18. 1 point
    Yes! My school is in rural Ohio. There's literally nothing around for at least 20 miles, so you can spend up to $900/month getting a place in town (or get a place about an hour away, pay normal prices, and drive a ton). My department does give generous funding, though, with the PhD students making a bit more than 20k with opportunities for summer work. Food and gas is cheap in Ohio, but cost of living can be high if you're trying to live in town.
  19. 1 point


    Everyone says there is "no required number" but have you looked at the average scores of who they accept? That's what they are looking for. If you think it will be okay and you can get it, I wouldn't retake, but if it's that bad and you think can do better, I would.
  20. 1 point

    LOR - Stay At Home Mom

    One thing you could do is to contact the schools you are interested in and ask them directly what kind of LORs would they expect for someone who has not been a student for 10+ years and have not worked full time in 6+ years.
  21. 1 point

    GRE "Splitters"

    I just want to point out that people who are annoyed or bothered by questions they think have been answered elsewhere or questions they consider "stupid" are under no obligation to answer. It's easy enough to just do that than throw time and energy into some passive aggressive (or aggressive aggressive) paragraphs attacking someone for asking a question just because they didn't see it anywhere at first or didn't want to spend and hour sifting through old threads. I agree that thick skin is necessary and there will always be those who will talk down to you or act pompous, but there's really no need to spread that around and just consider such behaviors "par for the course" in academia. I personally know multiple PhDs, other academics, and historians who are plenty down to earth and humble, and I hope to emulate them as I maneuver my way through my PhD and beyond. Well anyways, my point here is just that if you don't like the question, don't respond to it. Simple as that. Because now this straightforward thread for someone nervous and excited about the application process has been hijacked by people debating the value of the question and fighting over the nature of academia.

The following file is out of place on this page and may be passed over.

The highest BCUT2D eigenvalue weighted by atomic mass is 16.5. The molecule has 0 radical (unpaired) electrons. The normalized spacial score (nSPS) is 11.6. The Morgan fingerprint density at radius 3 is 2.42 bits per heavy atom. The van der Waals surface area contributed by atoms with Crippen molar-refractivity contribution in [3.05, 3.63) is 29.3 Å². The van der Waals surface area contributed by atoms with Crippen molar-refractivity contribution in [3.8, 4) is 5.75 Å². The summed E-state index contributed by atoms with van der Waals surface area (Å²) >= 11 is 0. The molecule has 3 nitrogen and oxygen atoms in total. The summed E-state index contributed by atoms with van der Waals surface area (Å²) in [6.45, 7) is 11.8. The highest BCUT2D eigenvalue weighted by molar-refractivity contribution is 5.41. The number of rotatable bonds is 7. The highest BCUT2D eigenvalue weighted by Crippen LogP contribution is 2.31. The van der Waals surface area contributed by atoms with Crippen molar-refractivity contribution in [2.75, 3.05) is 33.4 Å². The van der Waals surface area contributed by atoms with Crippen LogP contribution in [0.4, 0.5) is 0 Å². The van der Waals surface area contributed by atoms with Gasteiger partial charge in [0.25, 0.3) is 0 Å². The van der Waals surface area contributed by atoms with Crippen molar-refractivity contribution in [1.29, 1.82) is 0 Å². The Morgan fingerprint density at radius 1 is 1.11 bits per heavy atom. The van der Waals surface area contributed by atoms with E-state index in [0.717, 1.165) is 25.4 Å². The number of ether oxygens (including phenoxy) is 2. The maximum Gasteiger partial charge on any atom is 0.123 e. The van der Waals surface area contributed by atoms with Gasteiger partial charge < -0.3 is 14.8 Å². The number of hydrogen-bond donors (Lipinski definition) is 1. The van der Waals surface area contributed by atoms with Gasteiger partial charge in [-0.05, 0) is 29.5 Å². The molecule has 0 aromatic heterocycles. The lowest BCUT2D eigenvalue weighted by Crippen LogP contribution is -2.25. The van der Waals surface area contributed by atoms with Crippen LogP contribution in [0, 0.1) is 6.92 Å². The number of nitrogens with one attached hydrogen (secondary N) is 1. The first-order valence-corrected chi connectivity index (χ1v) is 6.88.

22. 1 point
    First off why do you want to do a clinical psych PhD and is there an easier/quicker way to do that without the long, arduous, expensive journey? I don't want to dissuade you but its important info to know to give you better advice. Also what field are you aiming for within clinical and are you aiming for PP, research or academia? If you've had quality research experiences before then I don't see a new RA position adding much more. If you've only done grunt work in those 7 years then pushing for more productivity (pubs, posters) as an RA would be ideal.
  23. 1 point
    Think of the SOP as being the thread that, in writing, ties all your materials together. As was stated by hj2012, they're not going to spend a ton of time reading everyone's 20-pg writing sample (probably)-- so convince them to. I started my SOP by giving a summary of my M.A. thesis (which was my writing sample), then had a paragraph talking about what my research interests are (how they related to my writing sample, and what I wanted to continue studying in the future), then had a few paragraphs explaining how my prior education and work experience made me qualified for a program, and how my research interests developed, then ended with a short paragraph about why I was applying to that specific program. Look into programs a bit, and mix in your "real" reasons with some other ones. Do the classes look interesting? Do they have a good reputation for getting MA students into PhD programs? It's like applying to a job-- even though you're applying because you need to pay your rent, you also have to sound like you know a bit about the place and there's SOMETHING about it that's interesting to you. Feel free to also say, "I plan on pursuing my PhD, and X program seems like it will provide me with the mentorship and skills needed to succeed further in academia." Don't worry about this being a place where you are writing something especially "new." Cover letters may catch an employer's interest with their content, but they're certainly not something that's ever "fun" to read-- and as hj2012 said... this basically is a cover letter.
  24. 1 point